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Researchers Call for Updates to Guidelines for Emailing Patients

Researchers from Indiana University have conducted a study of current guidelines on emailing patients and have identified major weaknesses, a lack of up-to-date best practices, and outdated security practices that are no longer required due to changes in technology. Additionally, they confirmed there is a lack of information on new methods of communication such as secure texting and a lack of evidence showing the effectiveness of proposed practices for emailing and texting patients.

There was little to no evidence on how using email or text messages to communicate with patients could improve patient outcomes and a lack of information on how new communication tools could be used effectively by practitioners.

The researchers studied 11 sets of guidelines on electronically communicating with patients and found weaknesses across the board. The pace of change of technology is not reflected in the available guidelines, with many of the recommendations no longer required. The researchers were unsure if any of the valid recommendations in the guidelines are actually being followed.

The researchers said providers would benefit from having up-to-date guidance on effective messaging practices in the context of healthcare teams and detailed information on how messaging platforms could be incorporated into workflows. Current guidelines have a focus on technical issues such as platform specifications, when providers would benefit more from guidelines focused on the relational challenges of electronic communication. Practitioners are trained on effective face-to-face communication. The researchers suggest similar training should be provided on electronic communication.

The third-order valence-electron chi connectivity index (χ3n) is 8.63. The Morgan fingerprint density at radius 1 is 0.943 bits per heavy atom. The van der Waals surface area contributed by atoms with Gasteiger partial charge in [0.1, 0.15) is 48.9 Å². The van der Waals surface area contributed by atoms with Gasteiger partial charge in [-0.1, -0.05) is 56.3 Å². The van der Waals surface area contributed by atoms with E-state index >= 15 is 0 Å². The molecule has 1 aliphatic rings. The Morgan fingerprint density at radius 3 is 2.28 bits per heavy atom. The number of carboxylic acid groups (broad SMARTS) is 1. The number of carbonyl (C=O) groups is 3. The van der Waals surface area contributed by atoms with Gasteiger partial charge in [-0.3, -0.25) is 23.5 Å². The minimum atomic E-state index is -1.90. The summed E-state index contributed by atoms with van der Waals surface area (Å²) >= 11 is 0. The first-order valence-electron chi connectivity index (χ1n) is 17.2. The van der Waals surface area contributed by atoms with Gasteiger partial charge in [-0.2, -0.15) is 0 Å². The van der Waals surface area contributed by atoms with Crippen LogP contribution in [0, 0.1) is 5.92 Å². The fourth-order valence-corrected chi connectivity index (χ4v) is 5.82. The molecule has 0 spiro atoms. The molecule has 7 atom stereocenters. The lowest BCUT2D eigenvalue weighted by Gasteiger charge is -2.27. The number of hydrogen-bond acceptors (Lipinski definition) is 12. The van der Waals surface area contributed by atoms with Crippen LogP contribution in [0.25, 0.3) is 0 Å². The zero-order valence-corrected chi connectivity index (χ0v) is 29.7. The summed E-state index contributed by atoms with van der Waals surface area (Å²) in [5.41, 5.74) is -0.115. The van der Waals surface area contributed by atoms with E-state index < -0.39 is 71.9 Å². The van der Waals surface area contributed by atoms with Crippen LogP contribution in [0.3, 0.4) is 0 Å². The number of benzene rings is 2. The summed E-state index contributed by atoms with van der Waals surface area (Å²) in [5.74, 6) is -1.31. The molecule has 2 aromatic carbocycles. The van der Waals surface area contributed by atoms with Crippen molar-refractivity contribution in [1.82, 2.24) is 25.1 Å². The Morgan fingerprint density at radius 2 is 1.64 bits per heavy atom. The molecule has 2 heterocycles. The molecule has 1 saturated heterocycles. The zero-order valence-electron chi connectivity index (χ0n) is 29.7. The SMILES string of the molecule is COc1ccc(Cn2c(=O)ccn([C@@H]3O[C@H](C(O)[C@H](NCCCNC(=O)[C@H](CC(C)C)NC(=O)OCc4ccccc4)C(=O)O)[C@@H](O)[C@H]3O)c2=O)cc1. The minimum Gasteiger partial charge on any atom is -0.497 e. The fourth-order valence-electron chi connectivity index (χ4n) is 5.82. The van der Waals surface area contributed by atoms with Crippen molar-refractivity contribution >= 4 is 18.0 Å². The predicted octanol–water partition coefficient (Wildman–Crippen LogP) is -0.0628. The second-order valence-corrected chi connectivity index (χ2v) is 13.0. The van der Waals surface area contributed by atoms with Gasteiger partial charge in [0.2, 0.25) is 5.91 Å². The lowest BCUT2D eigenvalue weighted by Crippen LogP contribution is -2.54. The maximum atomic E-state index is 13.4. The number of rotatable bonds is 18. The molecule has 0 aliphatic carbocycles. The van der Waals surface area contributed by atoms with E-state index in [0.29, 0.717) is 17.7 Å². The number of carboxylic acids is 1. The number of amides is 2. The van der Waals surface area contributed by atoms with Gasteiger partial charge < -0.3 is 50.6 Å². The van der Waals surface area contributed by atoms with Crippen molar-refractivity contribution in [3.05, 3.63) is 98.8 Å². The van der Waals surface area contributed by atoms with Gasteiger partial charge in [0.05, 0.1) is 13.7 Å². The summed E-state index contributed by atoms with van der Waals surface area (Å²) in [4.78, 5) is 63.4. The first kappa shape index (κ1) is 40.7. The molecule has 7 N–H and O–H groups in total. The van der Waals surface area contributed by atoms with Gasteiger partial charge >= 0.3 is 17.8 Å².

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Updates to the guidelines are long overdue, with several guidelines dating back more than a decade. However, before new guidelines can be developed, further research is required to evaluate and identify best practices. The researchers also call for “A framework to evaluate quality of communication, and assess the relationship between electronic communication and quality of care.”

The study – A critical appraisal of guidelines for electronic communication between patients and clinicians: the need to modernize current recommendations – was recently published in the Journal of the American Medical Informatics Association (JAMIA).

Author: Steve Alder is the editor-in-chief of HIPAA Journal. Steve is responsible for editorial policy regarding the topics covered on HIPAA Journal. He is a specialist on healthcare industry legal and regulatory affairs, and has several years of experience writing about HIPAA and other related legal topics. Steve has developed a deep understanding of regulatory issues surrounding the use of information technology in the healthcare industry and has written hundreds of articles on HIPAA-related topics.